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Benzodiazepines are a class of sedative, hypnotic, and anxiolytic prescription drugs that act as central nervous system (CNS) depressants. These drugs are some of the most widely prescribed in the country. The top five prescribed benzodiazepines in 2011, as reported by the Drug Enforcement Administration (DEA) were:
According to Psychology Today, Xanax is the number one selling psychiatric drug in America. Other common benzodiazepines include Librium (chlordiazepoxide), Halcion (triazolam), Doral (quazepam), and the drug Rohypnol (flunitrazepam), which is illegal in the United States due to its illicit use as a “date-rape” drug.
Benzodiazepines, or known as benzos for short, are beneficial in treating anxiety, insomnia, panic disorder, and even seizures by slowing down some of the CNS and brain activity related to the fight-or-flight response. Blood pressure, heart rate, respiration, and body temperature are all lowered by benzodiazepines, and the neurotransmitter gamma-aminobutyric acid, or GABA, which acts as a natural tranquilizer calming nerve firings, is elevated. The result is a calming and sedative effect, and individuals may be able to sleep better and feel calmer and more relaxed.
Benzodiazepines are also commonly abused since they reduce tension, and when taken recreationally, they may also produce a high. In 2013, the National Survey on Drug Use and Health (NSDUH) published that 1.7 million Americans over the age of 11 had used a prescription tranquilizer for nonmedical purposes in the month before the survey was administered.
Due to their addictive qualities and high potential for abuse, benzodiazepine drugs are controlled substances in the United States and internationally, the European Monitoring Centre for Drugs and Drug Addiction (EMCDDA) publishes. Benzodiazepines are generally meant for short-term relief of symptoms, as they are considered highly addictive and potentially habit-forming. For example, the U.S. Food and Drug Administration (FDA) reports that long-term usage of Xanax in high doses (i.e., more than 4 mg a day for more than three months) can lead to dependence.
When someone takes a benzodiazepine drug, the chemistry of the brain may be artificially changed, increasing the production of GABA. Over time, the brain may begin to rely on the drug to stimulate its production and to make less of these natural chemicals on its own. A tolerance can build up, and an individual may need to increase the dosage amount in order for it to remain effective. A physical and psychological dependence may also form. The brain may experience a kind of rebound if the drug is removed suddenly, causing a difficult and even potentially dangerous withdrawal syndrome that may include an increase in the anxiety, insomnia, panic, and seizures that the drug was meant to treat.
Drug cravings and a desire to keep withdrawal symptoms at bay often make it hard for people to stop taking benzos on their own without professional help. Medical and mental health professionals can wean someone off a benzo safely and with few side effects.
Regardless of the dangers that benzodiazepine drugs may present, the journal JAMA Psychiatry reported that in 2008, approximately 5.2 percent of Americans between the ages of 18 and 80 took a benzodiazepine drug. Twice as many women as men took them, prescription rates rose with age, and close to a quarter of those who took benzos were prescribed long-acting versions of the drugs. In 2011, the Drug Abuse Warning Network (DAWN), which measures emergency department (ED) visits related to drug abuse and drug interactions, reported that almost 30 percent of ED visits related to the recreational use of pharmaceuticals involved benzos, and close to a third of those involved Xanax. The number of people admitted to a public drug treatment program for benzodiazepine abuse or dependency tripled in the 10 years between 1998 and 2008, and the Treatment Episode Data Set (TEDS) also published that 95 percent of these admissions involved more than one drug.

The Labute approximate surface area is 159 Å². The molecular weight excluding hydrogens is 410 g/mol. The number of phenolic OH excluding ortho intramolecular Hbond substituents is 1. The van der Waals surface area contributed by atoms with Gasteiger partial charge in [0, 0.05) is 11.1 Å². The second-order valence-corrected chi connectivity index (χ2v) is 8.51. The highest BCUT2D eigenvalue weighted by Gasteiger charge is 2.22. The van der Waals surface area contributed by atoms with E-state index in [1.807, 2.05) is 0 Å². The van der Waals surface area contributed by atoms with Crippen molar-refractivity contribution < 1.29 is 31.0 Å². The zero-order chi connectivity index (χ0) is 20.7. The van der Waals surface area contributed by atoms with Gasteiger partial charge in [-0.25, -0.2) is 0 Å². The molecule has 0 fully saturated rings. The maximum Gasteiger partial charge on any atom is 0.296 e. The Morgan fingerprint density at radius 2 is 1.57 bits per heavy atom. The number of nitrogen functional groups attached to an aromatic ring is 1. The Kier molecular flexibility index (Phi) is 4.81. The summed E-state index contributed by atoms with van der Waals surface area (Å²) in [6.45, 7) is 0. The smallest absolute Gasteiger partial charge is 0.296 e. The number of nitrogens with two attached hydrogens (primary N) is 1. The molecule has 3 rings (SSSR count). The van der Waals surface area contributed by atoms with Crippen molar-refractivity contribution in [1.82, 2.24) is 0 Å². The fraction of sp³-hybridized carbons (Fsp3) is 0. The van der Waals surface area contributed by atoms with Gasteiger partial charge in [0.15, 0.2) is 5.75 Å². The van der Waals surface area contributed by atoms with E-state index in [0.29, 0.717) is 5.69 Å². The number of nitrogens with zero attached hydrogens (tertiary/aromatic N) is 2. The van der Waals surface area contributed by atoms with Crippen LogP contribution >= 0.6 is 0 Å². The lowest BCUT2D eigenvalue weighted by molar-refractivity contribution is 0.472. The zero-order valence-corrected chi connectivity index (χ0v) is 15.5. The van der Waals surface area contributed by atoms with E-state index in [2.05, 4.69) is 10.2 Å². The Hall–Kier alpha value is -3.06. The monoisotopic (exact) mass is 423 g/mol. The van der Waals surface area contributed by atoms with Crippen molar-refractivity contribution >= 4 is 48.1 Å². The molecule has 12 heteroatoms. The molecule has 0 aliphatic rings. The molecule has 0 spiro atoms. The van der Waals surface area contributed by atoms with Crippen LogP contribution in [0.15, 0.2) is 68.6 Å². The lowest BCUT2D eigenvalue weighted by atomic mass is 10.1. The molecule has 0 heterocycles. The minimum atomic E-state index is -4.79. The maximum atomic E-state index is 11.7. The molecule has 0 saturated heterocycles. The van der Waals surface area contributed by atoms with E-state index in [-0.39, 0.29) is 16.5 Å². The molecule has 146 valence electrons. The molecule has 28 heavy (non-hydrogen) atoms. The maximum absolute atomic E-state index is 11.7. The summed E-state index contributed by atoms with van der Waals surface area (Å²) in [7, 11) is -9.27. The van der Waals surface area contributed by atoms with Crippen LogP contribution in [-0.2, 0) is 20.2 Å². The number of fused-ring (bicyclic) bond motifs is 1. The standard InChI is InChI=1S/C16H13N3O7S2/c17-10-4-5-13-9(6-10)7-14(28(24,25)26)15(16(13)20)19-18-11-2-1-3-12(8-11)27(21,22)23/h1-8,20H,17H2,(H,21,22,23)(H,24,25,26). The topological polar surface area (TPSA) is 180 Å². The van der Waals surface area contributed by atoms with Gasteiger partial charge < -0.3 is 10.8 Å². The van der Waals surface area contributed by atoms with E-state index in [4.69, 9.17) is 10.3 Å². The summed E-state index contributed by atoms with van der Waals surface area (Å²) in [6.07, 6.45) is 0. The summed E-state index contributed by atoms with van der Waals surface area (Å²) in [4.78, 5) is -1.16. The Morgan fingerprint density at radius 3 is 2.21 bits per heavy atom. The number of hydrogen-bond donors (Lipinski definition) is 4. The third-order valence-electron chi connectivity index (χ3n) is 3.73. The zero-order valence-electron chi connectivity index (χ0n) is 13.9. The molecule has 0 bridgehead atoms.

Benzodiazepines are commonly abused with other drugs, especially opioids or alcohol, which increases health complications and risk factors, and heightens the odds for a potentially fatal overdose. In 2013, the National Institute on Drug Abuse (NIDA) reported that around 7,000 people died from a drug overdose involving a benzodiazepine drug, which was four times the number of overdose fatalities in 2001. Benzodiazepines may not be problematic when taken as directed for short periods of time; however, long-term use, or abuse, can create a wide range of physical and psychological issues.
Effects on the Brain
Short-term usage of a benzo may impair brain functions and be similar to the symptoms of alcohol intoxication, including:
Using or abusing a benzodiazepine for a longer period of time may create further issues in the brain as the chemical makeup is altered and may even be permanently changed. Depression, anxiety, panic, and heightened levels of stress all may be side effects of benzo dependency and withdrawal, and all of these may have been symptoms that triggered the initial prescription of a benzo.
Benzodiazepine abuse may increase the odds for addiction and dependency as well. When someone continuously abuses a psychoactive substance like a benzodiazepine, the reward, motivation, and pleasure centers of the brain are all impacted, and normal functioning may be impaired. It may be more difficult for an individual dependent on a benzo to feel pleasure without the drug, possibly increasing the risk for suicidal or self-harming behaviors.
Long-term benzo usage affects memory, verbal learning, processing speed, and other cognitive functions. Psychiatric Times reports on several studies that used CT scans and other brain imaging techniques to discover that long-term benzodiazepine use makes changes in regions of the brain, such as the amygdala, that are involved in some of these cognitive functions as well as the stress reaction that is suppressed by benzos. The elderly may be particularly at risk for damaging brain regions and memory functions when using benzodiazepine medications, as this population may be prescribed these drugs at higher rates and for longer periods of time than other age groups. Studies published in the British Medical Journal (BMJ) found that benzodiazepine use in older adults increased the risks for developing Alzheimer’s disease, which is the most prevalent cause of dementia.
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Effects on Body Systems
Benzodiazepine use or abuse affects the physical body systems and functions, especially those of the central nervous system. The following side effects are possible:
Overdose is a real risk factor of using a benzo recreationally. Individuals may crush tablets to snort or inject the drug, which increases the chances for an overdose, as does mixing a benzo with other drugs or alcohol. Opioids and alcohol are also CNS depressants, and mixing them with benzos can slow down breathing, heart rate, and blood pressure to fatally low levels. In 2011, benzodiazepine drugs were involved in 31 percent of the opioid overdose deaths the American Journal of Preventative Medicine reported.